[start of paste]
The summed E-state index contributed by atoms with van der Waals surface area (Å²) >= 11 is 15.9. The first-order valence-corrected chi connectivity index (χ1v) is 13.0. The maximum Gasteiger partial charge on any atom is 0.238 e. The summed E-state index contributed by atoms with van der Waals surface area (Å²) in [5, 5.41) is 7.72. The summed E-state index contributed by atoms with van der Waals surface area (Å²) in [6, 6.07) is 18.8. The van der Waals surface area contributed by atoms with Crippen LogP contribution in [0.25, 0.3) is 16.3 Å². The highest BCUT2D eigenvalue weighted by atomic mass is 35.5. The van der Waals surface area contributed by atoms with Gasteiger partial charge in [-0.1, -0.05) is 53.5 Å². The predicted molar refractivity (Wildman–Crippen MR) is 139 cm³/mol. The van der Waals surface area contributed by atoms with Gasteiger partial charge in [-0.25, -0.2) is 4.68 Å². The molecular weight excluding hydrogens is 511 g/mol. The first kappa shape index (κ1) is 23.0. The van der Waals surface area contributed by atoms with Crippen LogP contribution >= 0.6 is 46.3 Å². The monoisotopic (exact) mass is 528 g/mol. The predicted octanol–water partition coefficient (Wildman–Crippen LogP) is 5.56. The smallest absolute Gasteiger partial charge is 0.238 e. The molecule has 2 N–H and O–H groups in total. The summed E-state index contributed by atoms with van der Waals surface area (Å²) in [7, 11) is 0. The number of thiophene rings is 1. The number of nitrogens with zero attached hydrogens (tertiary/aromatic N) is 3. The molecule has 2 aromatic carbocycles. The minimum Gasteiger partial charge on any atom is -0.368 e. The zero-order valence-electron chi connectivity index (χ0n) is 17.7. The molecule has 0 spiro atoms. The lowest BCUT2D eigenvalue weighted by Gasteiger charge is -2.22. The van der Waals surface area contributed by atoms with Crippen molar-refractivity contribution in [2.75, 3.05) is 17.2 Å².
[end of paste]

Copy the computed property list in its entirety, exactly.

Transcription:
The summed E-state index contributed by atoms with van der Waals surface area (Å²) >= 11 is 15.9. The first-order valence-corrected chi connectivity index (χ1v) is 13.0. The maximum Gasteiger partial charge on any atom is 0.238 e. The summed E-state index contributed by atoms with van der Waals surface area (Å²) in [5, 5.41) is 7.72. The summed E-state index contributed by atoms with van der Waals surface area (Å²) in [6, 6.07) is 18.8. The van der Waals surface area contributed by atoms with Crippen LogP contribution in [0.25, 0.3) is 16.3 Å². The highest BCUT2D eigenvalue weighted by atomic mass is 35.5. The van der Waals surface area contributed by atoms with Gasteiger partial charge in [-0.1, -0.05) is 53.5 Å². The predicted molar refractivity (Wildman–Crippen MR) is 139 cm³/mol. The van der Waals surface area contributed by atoms with Gasteiger partial charge in [-0.25, -0.2) is 4.68 Å². The molecular weight excluding hydrogens is 511 g/mol. The first kappa shape index (κ1) is 23.0. The van der Waals surface area contributed by atoms with Crippen LogP contribution >= 0.6 is 46.3 Å². The monoisotopic (exact) mass is 528 g/mol. The predicted octanol–water partition coefficient (Wildman–Crippen LogP) is 5.56. The smallest absolute Gasteiger partial charge is 0.238 e. The molecule has 2 N–H and O–H groups in total. The summed E-state index contributed by atoms with van der Waals surface area (Å²) in [7, 11) is 0. The number of thiophene rings is 1. The number of nitrogens with zero attached hydrogens (tertiary/aromatic N) is 3. The molecule has 2 aromatic carbocycles. The minimum Gasteiger partial charge on any atom is -0.368 e. The zero-order valence-electron chi connectivity index (χ0n) is 17.7. The molecule has 0 spiro atoms. The lowest BCUT2D eigenvalue weighted by Gasteiger charge is -2.22. The van der Waals surface area contributed by atoms with Crippen molar-refractivity contribution in [2.75, 3.05) is 17.2 Å².